Back in my day, sonny, getting an autograph was special. We treasured those moments with our heroes and kept their autographs in scrapbooks, on bulletin boards, or under glass.
Somewhere along the line, you young whippersnappers have perfected the sport of "signing."
Back in my day, dearie, the sport and art gods only signed occasionally. None of this sportsfest business where person after person stands in line to get the scribbled signature of that guy. After the curtain call, actors in Broadway and off-Broadway shows weren't armed with sharpies, tunneling through throngs of excited teens holding out their playbills for all the actors to sign.
Somewhere along the line, you young upstarts have turned into collecting collectors of collectibles.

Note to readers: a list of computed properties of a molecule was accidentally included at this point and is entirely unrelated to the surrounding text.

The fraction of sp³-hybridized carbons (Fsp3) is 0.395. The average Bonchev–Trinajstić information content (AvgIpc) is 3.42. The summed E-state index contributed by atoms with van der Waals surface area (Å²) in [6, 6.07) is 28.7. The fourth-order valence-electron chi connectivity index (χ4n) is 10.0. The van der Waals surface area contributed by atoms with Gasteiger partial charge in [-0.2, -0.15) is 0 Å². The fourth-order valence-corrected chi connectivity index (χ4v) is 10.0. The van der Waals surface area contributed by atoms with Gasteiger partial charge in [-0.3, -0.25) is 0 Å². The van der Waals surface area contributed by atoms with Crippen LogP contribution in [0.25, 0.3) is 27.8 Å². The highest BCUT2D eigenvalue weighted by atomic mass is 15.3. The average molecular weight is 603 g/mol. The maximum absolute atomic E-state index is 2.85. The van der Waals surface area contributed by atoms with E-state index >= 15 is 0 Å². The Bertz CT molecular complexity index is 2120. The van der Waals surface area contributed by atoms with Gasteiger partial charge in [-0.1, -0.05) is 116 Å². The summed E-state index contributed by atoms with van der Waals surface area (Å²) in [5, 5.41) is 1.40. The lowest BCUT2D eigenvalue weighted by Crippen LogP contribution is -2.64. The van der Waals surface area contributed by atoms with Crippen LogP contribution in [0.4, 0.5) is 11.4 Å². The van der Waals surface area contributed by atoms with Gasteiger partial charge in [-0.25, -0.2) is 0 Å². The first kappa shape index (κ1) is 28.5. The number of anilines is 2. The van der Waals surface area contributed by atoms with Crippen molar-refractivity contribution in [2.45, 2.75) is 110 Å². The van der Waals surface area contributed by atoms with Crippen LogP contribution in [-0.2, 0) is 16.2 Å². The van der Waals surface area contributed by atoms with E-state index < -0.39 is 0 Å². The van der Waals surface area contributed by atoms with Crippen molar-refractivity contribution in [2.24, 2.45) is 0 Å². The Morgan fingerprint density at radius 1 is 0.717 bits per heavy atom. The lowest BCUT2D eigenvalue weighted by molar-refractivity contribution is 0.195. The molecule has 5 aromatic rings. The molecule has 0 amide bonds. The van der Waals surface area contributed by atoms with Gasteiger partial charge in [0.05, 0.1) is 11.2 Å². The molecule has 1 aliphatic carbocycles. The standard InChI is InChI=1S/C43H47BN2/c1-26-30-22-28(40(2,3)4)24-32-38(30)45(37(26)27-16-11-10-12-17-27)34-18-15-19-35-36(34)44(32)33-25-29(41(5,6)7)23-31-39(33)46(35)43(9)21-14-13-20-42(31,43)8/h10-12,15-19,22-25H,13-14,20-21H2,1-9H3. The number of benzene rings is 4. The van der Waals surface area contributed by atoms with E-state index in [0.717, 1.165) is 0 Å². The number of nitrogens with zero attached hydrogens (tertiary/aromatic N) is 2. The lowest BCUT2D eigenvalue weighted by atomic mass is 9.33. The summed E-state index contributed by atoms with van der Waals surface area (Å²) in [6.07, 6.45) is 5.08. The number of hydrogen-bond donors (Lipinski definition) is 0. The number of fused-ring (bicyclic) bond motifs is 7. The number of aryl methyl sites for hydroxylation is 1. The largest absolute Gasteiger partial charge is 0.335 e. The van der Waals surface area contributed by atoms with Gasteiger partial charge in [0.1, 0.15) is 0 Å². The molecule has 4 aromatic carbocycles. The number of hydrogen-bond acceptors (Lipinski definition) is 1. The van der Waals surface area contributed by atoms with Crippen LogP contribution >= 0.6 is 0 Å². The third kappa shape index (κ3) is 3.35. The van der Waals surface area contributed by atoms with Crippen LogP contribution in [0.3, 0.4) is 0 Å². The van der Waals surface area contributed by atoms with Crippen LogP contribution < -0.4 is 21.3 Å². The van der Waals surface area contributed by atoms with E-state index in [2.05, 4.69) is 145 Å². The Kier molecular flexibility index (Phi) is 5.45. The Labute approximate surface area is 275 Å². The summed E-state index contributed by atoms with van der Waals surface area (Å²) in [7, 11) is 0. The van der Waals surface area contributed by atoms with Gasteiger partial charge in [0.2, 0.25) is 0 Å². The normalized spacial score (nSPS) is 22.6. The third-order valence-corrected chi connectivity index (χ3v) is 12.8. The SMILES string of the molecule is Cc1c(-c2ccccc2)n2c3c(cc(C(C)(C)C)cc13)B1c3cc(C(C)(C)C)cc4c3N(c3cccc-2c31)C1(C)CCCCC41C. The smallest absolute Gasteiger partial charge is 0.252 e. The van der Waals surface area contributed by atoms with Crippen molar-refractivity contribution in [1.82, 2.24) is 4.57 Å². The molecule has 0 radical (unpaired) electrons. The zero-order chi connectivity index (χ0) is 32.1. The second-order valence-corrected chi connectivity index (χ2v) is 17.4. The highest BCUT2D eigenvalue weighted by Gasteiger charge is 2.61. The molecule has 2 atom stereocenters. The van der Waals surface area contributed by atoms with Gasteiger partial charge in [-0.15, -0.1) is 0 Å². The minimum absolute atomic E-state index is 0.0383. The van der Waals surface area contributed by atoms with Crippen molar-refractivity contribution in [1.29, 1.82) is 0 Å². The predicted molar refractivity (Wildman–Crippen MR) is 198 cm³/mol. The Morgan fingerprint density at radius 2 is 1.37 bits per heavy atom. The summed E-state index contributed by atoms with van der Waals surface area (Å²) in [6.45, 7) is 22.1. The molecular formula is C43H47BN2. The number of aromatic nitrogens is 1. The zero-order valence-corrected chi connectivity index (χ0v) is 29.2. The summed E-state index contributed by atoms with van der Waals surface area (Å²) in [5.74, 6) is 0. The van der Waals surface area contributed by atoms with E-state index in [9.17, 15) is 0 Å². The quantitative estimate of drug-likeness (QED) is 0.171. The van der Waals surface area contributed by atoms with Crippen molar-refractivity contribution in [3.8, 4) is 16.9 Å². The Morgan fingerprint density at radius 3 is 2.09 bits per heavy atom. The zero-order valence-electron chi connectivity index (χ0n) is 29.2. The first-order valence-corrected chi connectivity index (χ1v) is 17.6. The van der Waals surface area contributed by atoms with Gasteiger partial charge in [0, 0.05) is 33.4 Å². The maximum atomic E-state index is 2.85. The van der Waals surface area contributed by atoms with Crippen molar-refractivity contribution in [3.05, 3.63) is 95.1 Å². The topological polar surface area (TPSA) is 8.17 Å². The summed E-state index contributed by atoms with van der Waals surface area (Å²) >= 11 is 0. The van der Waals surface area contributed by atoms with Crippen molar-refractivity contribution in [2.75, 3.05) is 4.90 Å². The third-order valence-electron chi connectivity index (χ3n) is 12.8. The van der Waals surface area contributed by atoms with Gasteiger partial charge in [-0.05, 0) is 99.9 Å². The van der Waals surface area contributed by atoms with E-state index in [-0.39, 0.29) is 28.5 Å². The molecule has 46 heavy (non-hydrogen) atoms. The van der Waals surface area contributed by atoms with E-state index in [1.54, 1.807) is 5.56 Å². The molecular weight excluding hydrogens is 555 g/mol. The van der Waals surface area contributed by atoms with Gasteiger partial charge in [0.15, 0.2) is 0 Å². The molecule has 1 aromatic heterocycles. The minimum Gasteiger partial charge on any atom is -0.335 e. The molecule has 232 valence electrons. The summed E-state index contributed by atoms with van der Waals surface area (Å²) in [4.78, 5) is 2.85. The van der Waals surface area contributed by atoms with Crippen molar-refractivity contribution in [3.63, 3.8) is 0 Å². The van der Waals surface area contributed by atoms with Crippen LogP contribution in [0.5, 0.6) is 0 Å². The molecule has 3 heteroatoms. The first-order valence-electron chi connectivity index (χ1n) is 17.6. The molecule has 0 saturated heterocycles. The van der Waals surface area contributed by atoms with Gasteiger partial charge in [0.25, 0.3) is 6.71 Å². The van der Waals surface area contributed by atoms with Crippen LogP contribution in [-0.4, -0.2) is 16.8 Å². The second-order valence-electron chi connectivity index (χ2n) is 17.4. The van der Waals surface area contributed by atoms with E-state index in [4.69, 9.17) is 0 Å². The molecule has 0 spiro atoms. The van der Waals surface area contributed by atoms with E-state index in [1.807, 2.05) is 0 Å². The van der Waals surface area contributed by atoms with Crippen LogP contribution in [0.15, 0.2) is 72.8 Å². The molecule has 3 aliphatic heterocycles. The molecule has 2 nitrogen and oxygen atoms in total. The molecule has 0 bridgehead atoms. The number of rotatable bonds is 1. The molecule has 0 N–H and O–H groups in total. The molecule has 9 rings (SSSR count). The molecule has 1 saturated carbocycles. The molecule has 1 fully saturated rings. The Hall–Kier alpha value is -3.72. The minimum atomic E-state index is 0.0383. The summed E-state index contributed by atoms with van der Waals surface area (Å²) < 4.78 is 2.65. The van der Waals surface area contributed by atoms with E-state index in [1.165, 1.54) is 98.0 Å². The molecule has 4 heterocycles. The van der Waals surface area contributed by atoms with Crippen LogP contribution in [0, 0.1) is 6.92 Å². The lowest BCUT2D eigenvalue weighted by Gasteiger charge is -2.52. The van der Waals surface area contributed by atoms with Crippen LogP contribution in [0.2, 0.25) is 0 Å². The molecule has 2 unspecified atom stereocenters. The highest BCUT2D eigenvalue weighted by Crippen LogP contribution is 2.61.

Standing outside after Newsies, in NewYork last May, there was a grown woman (quite grown, by the looks of it) holding some sort of stretched canvas that she was intending to have signed, and as she said, to SELL.
Where is the value in the autograph anyway? Let alone if so many others have the exact same thing.
Because the autograph is so ubiquitous now, it has lost a great deal of its intrinsic value, even though people keep on buying the opportunity to own someone else's signature.
Sign. What is the world coming to.